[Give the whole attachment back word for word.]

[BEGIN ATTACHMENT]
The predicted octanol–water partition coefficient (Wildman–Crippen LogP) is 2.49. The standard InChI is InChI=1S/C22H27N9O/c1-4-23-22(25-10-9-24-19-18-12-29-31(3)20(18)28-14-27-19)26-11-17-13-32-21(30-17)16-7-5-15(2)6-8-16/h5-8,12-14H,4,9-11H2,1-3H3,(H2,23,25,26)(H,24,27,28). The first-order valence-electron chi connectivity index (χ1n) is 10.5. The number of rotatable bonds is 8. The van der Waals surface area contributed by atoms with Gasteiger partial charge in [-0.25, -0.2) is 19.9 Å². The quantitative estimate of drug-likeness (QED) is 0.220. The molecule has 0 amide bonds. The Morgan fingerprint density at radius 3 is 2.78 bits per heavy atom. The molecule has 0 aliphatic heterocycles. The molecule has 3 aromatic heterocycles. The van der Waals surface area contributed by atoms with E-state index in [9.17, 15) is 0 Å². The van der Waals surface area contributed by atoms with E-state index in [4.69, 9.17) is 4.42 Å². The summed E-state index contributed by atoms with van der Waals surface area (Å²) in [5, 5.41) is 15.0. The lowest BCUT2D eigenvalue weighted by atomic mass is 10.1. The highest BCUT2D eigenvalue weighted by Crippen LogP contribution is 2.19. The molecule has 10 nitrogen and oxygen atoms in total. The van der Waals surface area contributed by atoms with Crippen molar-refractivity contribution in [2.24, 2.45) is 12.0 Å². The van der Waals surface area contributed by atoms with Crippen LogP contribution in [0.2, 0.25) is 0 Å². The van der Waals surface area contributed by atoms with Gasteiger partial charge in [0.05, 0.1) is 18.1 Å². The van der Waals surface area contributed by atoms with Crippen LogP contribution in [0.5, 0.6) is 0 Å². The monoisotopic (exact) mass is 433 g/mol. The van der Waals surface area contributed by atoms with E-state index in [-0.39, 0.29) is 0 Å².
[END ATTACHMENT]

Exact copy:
The predicted octanol–water partition coefficient (Wildman–Crippen LogP) is 2.49. The standard InChI is InChI=1S/C22H27N9O/c1-4-23-22(25-10-9-24-19-18-12-29-31(3)20(18)28-14-27-19)26-11-17-13-32-21(30-17)16-7-5-15(2)6-8-16/h5-8,12-14H,4,9-11H2,1-3H3,(H2,23,25,26)(H,24,27,28). The first-order valence-electron chi connectivity index (χ1n) is 10.5. The number of rotatable bonds is 8. The van der Waals surface area contributed by atoms with Gasteiger partial charge in [-0.25, -0.2) is 19.9 Å². The quantitative estimate of drug-likeness (QED) is 0.220. The molecule has 0 amide bonds. The Morgan fingerprint density at radius 3 is 2.78 bits per heavy atom. The molecule has 0 aliphatic heterocycles. The molecule has 3 aromatic heterocycles. The van der Waals surface area contributed by atoms with E-state index in [9.17, 15) is 0 Å². The van der Waals surface area contributed by atoms with E-state index in [4.69, 9.17) is 4.42 Å². The summed E-state index contributed by atoms with van der Waals surface area (Å²) in [5, 5.41) is 15.0. The lowest BCUT2D eigenvalue weighted by atomic mass is 10.1. The highest BCUT2D eigenvalue weighted by Crippen LogP contribution is 2.19. The molecule has 10 nitrogen and oxygen atoms in total. The van der Waals surface area contributed by atoms with Crippen molar-refractivity contribution in [2.24, 2.45) is 12.0 Å². The van der Waals surface area contributed by atoms with Crippen LogP contribution in [0.2, 0.25) is 0 Å². The van der Waals surface area contributed by atoms with Gasteiger partial charge in [0.05, 0.1) is 18.1 Å². The van der Waals surface area contributed by atoms with Crippen LogP contribution in [0.5, 0.6) is 0 Å². The monoisotopic (exact) mass is 433 g/mol. The van der Waals surface area contributed by atoms with E-state index in [-0.39, 0.29) is 0 Å².